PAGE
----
“Mum, I tested positive for COVID!”
I am numb for a second.
The setting couldn’t be more unreal for I am in a taxi. The Knight and I are on our way to the airport. Just a few seconds ago we were congratulating ourselves on leaving the baby of the family safely in the big city during the pandemic.
I grip my mobile phone even more tightly.
“Do you have any symptoms? Where are they keeping you? Did you show your RTPCR test report that says negative? Could something be wrong with the test? Shucks! I was the last one to see you, right?”
I can see the cab driver looking anxiously at me in the rearview mirror. He offers me a sanitiser bottle. Now was not the time to press the panic button.
“Mum, I don’t have any symptoms. The officials said they will schedule another test if I remain like this-with no symptoms. Meanwhile, I’m quarantined in my hotel room. I can taste and smell everything. No cough or fever either.”
For a person delivering such shattering news, my young girl was remarkably composed.
Deep breaths! My little girl had tested positive and I was zooming out of her city in the next two hours. What if we are not allowed to fly out? The Knight and I would be stranded in this big place without any resources or family support. Also, the test report had to be faulty. Heavens! Were we infected too?
The Knight is jumpy and I am a mess.
The smell of the filter coffee at the airport is enough to bolster our flagging spirits. Yes, we smelt it right through our masks. We had to be fine.
Hopeful but with the confidence none of us were feeling, we flew back home without any drama. By the way, we carried our own negative RTPCR test conducted three days ago. We just couldn’t have got the bug except now with Ms. Teen under a Corona cloud, we were suspects. Our face shields and double masks remained firmly in place all the way to our rooms.
Four days later, we whooped with joy; Teen Queen tested negative and none of my contacts back in the city were sick. Good times could begin but within that waiting period, the Knight and I developed a raging cough. I got a weird stomach ache too that made me want to curl up into a ball. A possible Corona infection? Well, Google was no help.
I readily agreed to dash off at 10 pm for a RAT (Rapid Antigen Test). Oh, and a lockdown was in place so the deserted road with a siren blaring police vehicle patrolling looked like a scene from an apocalyptic world. We got our negative results after a nerve- racking 20 minutes wait. Before we could celebrate, we were informed that RAT can only be taken as 60 % accurate. Go figure!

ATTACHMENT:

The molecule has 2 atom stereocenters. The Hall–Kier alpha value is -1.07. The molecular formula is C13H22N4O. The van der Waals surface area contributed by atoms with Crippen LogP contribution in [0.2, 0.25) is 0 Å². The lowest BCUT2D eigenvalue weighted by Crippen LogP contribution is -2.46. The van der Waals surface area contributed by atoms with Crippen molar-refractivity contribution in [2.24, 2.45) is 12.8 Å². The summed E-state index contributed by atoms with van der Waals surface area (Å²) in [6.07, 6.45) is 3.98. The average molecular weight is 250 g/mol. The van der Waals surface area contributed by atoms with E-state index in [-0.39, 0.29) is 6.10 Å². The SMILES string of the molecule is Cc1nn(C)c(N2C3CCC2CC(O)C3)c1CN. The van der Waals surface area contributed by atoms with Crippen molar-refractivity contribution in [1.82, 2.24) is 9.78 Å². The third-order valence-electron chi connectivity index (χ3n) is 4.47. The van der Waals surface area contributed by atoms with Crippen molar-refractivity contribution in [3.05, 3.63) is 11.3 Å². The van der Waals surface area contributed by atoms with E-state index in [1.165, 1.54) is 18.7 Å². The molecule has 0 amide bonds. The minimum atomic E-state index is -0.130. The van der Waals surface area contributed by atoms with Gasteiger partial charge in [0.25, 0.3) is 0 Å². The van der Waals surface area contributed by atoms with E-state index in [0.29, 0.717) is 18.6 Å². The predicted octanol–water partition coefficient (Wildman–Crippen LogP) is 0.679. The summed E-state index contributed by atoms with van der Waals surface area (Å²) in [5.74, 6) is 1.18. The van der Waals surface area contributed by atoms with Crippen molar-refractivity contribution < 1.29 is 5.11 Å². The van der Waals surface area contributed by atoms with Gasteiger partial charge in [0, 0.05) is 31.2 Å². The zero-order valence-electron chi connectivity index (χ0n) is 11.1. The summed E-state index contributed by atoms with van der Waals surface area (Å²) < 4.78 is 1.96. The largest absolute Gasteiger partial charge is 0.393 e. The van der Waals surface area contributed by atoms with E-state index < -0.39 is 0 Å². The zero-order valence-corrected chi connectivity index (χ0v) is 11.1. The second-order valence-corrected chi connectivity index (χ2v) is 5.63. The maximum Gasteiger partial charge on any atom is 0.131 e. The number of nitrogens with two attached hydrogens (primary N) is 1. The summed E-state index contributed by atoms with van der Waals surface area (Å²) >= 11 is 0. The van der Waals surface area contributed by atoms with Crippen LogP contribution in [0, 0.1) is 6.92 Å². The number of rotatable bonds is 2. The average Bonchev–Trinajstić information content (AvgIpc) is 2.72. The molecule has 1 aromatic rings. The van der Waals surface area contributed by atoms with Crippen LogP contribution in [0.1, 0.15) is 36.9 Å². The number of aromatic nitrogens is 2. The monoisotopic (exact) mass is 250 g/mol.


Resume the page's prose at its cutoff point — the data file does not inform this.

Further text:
The next day, the hubby became sick. He was recommended a chest X-Ray so we took off to the local hospital. The trip was nothing short of a nightmare. The hospital reception teemed with people literally penned together in corners. The rest spilled all over the hallway and at the entrance. I saw firsthand, the patients pleading for an emergency admission because they needed oxygen. It was terrifying!
For once, the news channels on the telly are not exaggerating the despair and death. Facebook is no longer a mindless source of comfort; its posts have morphed into a list of obituaries and prayers. Now more than ever, my social media accounts have turned into a plasma/ hospital bed / Remdesivir / oxygen seeking request machinery.
Recently there was an SOS from an old mate on my WhatsApp. He was looking for an oxygen concentrator. Apparently, his father-in-law could only get a bed in the hospital if he bought his own oxygen cylinder. I am still stumped!
The same friend later spoke of escaping a lathi charge while going on oxygen refuel run, of queuing up till 3.30 am, and finally coming back home at 4 in the morning. He shared the pictures he clicked of rows of cylinders with their handlers sitting around, waiting for their turn for refills.
Another classmate said he travelled from Jaipur to Noida to pick an oxygen cylinder for his sick wife in Meerut. Scary, right?
Now my Arogya Setu App tells me that I may be at low risk of infection. Apparently, I may have had contact with an infected person for a minute the day I accompanied my husband for the X-ray.
That inspired a mad scramble to take my first dose of vaccine.
“What doesn’t kill us gives us something new to write about.”Julie Wright
Hopefully, the vaccine lives up to its promise of not letting me die.
PS: The only acceptable test right now for Corona, the RTPCR home testing facility is either currently not available or following a crazy schedule. We received our test report after 5 whole days. My father-in-law tested positive in that. Is he still sick? Your guess is as good as mine because he is showing no symptoms. Meanwhile, it is back to double masks and prayers and staying indoors.
I hope you all are doing the same.